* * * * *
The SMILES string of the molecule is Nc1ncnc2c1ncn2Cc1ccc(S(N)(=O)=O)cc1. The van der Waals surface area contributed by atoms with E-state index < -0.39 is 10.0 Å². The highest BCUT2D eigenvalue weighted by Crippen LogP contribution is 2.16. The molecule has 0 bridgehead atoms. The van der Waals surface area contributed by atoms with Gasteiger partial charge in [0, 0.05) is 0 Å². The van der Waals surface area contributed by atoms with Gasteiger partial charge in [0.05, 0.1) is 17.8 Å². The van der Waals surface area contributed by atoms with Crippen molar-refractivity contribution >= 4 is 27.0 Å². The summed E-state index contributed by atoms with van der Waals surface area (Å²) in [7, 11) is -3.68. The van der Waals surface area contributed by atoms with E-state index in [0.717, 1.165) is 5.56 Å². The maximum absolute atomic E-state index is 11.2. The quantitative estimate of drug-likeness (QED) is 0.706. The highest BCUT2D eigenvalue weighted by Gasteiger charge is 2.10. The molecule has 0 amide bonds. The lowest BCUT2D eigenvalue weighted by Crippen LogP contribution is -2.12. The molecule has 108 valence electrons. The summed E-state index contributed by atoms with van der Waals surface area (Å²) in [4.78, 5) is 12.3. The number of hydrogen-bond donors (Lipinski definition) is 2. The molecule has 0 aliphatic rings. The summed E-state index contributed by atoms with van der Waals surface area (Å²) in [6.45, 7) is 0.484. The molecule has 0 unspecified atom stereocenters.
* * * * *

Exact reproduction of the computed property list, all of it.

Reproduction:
The SMILES string of the molecule is Nc1ncnc2c1ncn2Cc1ccc(S(N)(=O)=O)cc1. The van der Waals surface area contributed by atoms with E-state index < -0.39 is 10.0 Å². The highest BCUT2D eigenvalue weighted by Crippen LogP contribution is 2.16. The molecule has 0 bridgehead atoms. The van der Waals surface area contributed by atoms with Gasteiger partial charge in [0, 0.05) is 0 Å². The van der Waals surface area contributed by atoms with Gasteiger partial charge in [0.05, 0.1) is 17.8 Å². The van der Waals surface area contributed by atoms with Crippen molar-refractivity contribution >= 4 is 27.0 Å². The summed E-state index contributed by atoms with van der Waals surface area (Å²) in [7, 11) is -3.68. The van der Waals surface area contributed by atoms with E-state index in [0.717, 1.165) is 5.56 Å². The maximum absolute atomic E-state index is 11.2. The quantitative estimate of drug-likeness (QED) is 0.706. The highest BCUT2D eigenvalue weighted by Gasteiger charge is 2.10. The molecule has 0 amide bonds. The lowest BCUT2D eigenvalue weighted by Crippen LogP contribution is -2.12. The molecule has 108 valence electrons. The summed E-state index contributed by atoms with van der Waals surface area (Å²) in [4.78, 5) is 12.3. The number of hydrogen-bond donors (Lipinski definition) is 2. The molecule has 0 aliphatic rings. The summed E-state index contributed by atoms with van der Waals surface area (Å²) in [6.45, 7) is 0.484. The molecule has 0 unspecified atom stereocenters.